Assessment of warm and dry bias over ARM SGP site in E3SMv2 and E3SM-MMF



Xie, Shaocheng — Lawrence Livermore National Laboratory

Area of research:

General Circulation and Single Column Models/Parameterizations

Journal Reference:

Lee J, C Tao, W Hannah, S Xie, and D Bader. 2023. "Assessment of warm and dry bias over ARM SGP site in E3SMv2 and E3SM-MMF." Journal of the Atmospheric Sciences, 80(10), 10.1175/JAS-D-23-0062.1.


Many climate models exhibit a dry and warm bias over the central U.S. during the summer months. Understanding the causes of this bias is important to shine a light on this common model error and reduce the uncertainty in future projections. In this study, we diagnosed the summertime warm and dry bias at the U.S. Department of Energy (DOE) Atmospheric Radiation Measurement user facility's Southern Great Plains observatory in version 2 of DOE's global climate model E3SM (E3SMv2) and multiscale modeling framework version of E3SMv2 (E3SM-MMF).


Our results confirm that the deficit of precipitation leads to the excessive warming near surface. However, the reason for the underestimate of precipitation is different in both configurations of E3SMv2. In E3SMv2 the underestimation of precipitation is due to precipitating events that are “too frequent, too weak” while in E3SM-MMF precipitation events are “too rare, too intense” relative to the observations.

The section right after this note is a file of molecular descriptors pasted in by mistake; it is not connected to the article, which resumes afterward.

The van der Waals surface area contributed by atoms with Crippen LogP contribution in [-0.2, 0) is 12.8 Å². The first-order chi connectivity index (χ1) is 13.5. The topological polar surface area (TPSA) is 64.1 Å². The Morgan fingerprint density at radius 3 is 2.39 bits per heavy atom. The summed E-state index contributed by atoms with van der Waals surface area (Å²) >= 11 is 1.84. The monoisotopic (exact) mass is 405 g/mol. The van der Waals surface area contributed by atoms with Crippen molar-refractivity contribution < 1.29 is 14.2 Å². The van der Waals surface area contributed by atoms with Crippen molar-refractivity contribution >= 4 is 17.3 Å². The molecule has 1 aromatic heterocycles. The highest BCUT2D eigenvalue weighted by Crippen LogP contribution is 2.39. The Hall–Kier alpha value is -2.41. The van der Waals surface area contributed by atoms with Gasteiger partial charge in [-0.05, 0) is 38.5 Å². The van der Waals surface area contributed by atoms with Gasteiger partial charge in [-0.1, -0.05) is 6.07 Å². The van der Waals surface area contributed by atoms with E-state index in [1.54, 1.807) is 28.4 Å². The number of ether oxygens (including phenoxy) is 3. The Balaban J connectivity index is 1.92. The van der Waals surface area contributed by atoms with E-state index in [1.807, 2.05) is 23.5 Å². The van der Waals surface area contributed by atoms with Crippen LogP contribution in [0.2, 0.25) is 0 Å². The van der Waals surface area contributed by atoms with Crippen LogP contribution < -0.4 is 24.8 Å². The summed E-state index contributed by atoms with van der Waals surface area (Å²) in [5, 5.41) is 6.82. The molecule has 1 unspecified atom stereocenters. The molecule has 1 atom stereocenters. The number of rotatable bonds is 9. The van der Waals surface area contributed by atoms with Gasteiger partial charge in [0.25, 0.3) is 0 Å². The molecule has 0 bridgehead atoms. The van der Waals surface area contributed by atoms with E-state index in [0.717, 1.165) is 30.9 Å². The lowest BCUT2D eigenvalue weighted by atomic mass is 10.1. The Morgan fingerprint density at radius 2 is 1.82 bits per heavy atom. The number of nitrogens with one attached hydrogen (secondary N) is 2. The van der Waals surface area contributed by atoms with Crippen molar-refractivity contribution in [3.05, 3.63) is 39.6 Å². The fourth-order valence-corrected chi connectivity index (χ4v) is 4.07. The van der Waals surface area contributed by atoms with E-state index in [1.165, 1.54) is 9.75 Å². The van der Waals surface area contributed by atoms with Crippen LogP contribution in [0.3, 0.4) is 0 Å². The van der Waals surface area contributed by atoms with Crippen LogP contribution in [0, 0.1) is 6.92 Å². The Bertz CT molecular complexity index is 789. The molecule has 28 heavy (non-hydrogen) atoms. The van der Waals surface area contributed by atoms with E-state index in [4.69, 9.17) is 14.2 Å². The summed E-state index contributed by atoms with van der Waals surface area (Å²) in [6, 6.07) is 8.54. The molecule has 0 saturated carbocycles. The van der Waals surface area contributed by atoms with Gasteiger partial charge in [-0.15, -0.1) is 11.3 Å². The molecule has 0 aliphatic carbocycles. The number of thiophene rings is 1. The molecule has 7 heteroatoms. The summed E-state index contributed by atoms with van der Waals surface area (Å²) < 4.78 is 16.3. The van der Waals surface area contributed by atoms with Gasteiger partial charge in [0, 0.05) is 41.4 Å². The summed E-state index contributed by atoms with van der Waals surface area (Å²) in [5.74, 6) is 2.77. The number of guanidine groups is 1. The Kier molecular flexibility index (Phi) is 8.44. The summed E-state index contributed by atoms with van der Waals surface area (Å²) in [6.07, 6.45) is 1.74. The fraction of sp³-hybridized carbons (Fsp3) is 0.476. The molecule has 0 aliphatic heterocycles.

In this study, we use E3SMv2 and E3SM-MMF to assess how parameterized and resolved convection affect temperature and precipitation biases over the Southern Great Plains site of the ARM facility. Both configurations overestimate near-surface temperature and underestimate precipitation at the SGP site. The bias is associated with a lack of low-level clouds during days without precipitation and too much incoming solar radiation causing the surface to warm. Low-level cloud fraction in E3SM-MMF during the non-precipitating days is lower in comparison to E3SMv2 and observation, consistent with the larger warm bias.  We also find that the underestimated precipitation can be characterized as “too frequent, too weak” in E3SMv2 and “too rare, too intense” in E3SM-MMF. These deficiencies conspire to sustain the warm and dry bias over the central U.S.